Friday, July 10, 2009

Question from Winnie - Efficacy of Tudor medicine

Hi, I am currently doing a project on Tudor medicine.
I was just wondering.. how effective was the medicine used in that period?

1 comment:

PhD Historian said...

Wow! A very challenging question! The answer ranges from "very effective" to "it killed them rather than cured them." It just depends on what specific medical condition is considered and which treatment was being used.

For example: Tudor physicians were aware of the use of opiates to relieve pain and it was very effective.

They also knew how to remove stones from the bladder, a very effective treatment. But they knew nothing of the causes of infection, so the removal of the stone might as easily start a fatal infection.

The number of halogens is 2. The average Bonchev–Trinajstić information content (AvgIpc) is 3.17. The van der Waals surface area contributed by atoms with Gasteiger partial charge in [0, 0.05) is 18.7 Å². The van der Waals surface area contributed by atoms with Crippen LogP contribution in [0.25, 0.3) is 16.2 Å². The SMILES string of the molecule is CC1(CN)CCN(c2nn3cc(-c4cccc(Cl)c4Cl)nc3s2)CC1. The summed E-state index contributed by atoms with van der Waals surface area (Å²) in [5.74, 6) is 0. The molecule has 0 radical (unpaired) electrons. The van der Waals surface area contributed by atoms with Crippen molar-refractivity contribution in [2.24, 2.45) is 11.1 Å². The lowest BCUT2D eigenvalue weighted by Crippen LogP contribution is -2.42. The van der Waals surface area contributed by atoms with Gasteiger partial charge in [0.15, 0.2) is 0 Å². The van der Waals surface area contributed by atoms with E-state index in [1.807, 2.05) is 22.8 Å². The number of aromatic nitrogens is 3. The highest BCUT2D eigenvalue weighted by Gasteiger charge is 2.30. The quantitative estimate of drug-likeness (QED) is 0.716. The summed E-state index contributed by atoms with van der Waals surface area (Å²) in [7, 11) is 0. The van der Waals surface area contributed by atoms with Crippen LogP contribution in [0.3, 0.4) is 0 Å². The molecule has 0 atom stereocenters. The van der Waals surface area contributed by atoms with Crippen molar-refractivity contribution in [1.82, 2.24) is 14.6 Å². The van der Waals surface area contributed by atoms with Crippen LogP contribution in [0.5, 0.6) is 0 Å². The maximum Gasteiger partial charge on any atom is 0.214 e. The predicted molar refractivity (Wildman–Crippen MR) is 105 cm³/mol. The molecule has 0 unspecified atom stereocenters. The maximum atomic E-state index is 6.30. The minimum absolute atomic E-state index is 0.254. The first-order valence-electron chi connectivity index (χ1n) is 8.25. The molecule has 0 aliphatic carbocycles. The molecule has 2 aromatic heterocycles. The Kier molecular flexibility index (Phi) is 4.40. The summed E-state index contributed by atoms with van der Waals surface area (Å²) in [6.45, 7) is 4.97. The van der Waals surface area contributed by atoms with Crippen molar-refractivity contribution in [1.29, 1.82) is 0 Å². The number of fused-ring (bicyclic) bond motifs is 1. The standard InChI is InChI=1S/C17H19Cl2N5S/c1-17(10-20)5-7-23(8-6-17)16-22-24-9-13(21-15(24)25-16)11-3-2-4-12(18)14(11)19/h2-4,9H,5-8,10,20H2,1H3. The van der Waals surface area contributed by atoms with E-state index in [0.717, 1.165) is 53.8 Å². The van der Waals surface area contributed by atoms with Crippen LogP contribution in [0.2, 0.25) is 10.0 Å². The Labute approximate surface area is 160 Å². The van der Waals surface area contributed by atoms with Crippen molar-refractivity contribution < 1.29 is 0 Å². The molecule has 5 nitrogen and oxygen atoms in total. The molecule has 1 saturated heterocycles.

Tudor-era surgeons knew to open and drain abscesses, but not how to treat the underlying infection.

Many of the herbs and plant extracts used as medicine did work, but amounts ("dose") was not standardized or carefully controlled. A little belladonna for a stomach ache could make someone feel much better. Too much could kill them.

I know this doesn't really answer your question, but again, "how effective" depends entirely on the specific condition and the specific treatment.